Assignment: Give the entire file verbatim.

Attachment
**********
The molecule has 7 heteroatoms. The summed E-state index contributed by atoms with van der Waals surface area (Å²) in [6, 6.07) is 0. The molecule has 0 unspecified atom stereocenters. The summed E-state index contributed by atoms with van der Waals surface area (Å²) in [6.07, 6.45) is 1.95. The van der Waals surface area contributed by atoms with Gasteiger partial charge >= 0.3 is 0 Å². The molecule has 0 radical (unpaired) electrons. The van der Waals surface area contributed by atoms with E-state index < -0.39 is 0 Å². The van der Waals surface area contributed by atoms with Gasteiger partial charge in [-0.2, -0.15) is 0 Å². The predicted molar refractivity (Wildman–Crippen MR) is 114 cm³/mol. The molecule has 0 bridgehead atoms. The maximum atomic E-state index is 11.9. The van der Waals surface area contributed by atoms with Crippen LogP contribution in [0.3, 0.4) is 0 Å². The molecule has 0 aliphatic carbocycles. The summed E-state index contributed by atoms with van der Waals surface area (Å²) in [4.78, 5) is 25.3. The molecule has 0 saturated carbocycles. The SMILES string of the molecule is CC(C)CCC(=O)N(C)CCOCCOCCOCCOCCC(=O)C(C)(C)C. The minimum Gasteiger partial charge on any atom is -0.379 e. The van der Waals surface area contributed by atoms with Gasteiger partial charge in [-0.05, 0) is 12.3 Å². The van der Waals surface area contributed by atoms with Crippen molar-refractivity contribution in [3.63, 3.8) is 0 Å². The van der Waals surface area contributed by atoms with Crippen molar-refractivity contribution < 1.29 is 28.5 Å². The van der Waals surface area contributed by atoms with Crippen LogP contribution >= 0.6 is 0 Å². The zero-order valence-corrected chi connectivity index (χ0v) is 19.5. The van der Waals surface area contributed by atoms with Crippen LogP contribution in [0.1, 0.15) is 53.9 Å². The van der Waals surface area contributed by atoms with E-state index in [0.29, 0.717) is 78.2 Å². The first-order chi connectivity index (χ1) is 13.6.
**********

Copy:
The molecule has 7 heteroatoms. The summed E-state index contributed by atoms with van der Waals surface area (Å²) in [6, 6.07) is 0. The molecule has 0 unspecified atom stereocenters. The summed E-state index contributed by atoms with van der Waals surface area (Å²) in [6.07, 6.45) is 1.95. The van der Waals surface area contributed by atoms with Gasteiger partial charge >= 0.3 is 0 Å². The molecule has 0 radical (unpaired) electrons. The van der Waals surface area contributed by atoms with E-state index < -0.39 is 0 Å². The van der Waals surface area contributed by atoms with Gasteiger partial charge in [-0.2, -0.15) is 0 Å². The predicted molar refractivity (Wildman–Crippen MR) is 114 cm³/mol. The molecule has 0 bridgehead atoms. The maximum atomic E-state index is 11.9. The van der Waals surface area contributed by atoms with Crippen LogP contribution in [0.3, 0.4) is 0 Å². The molecule has 0 aliphatic carbocycles. The summed E-state index contributed by atoms with van der Waals surface area (Å²) in [4.78, 5) is 25.3. The molecule has 0 saturated carbocycles. The SMILES string of the molecule is CC(C)CCC(=O)N(C)CCOCCOCCOCCOCCC(=O)C(C)(C)C. The minimum Gasteiger partial charge on any atom is -0.379 e. The van der Waals surface area contributed by atoms with Gasteiger partial charge in [-0.05, 0) is 12.3 Å². The van der Waals surface area contributed by atoms with Crippen molar-refractivity contribution in [3.63, 3.8) is 0 Å². The van der Waals surface area contributed by atoms with Crippen molar-refractivity contribution < 1.29 is 28.5 Å². The van der Waals surface area contributed by atoms with Crippen LogP contribution >= 0.6 is 0 Å². The zero-order valence-corrected chi connectivity index (χ0v) is 19.5. The van der Waals surface area contributed by atoms with Crippen LogP contribution in [0.1, 0.15) is 53.9 Å². The van der Waals surface area contributed by atoms with E-state index in [0.29, 0.717) is 78.2 Å². The first-order chi connectivity index (χ1) is 13.6.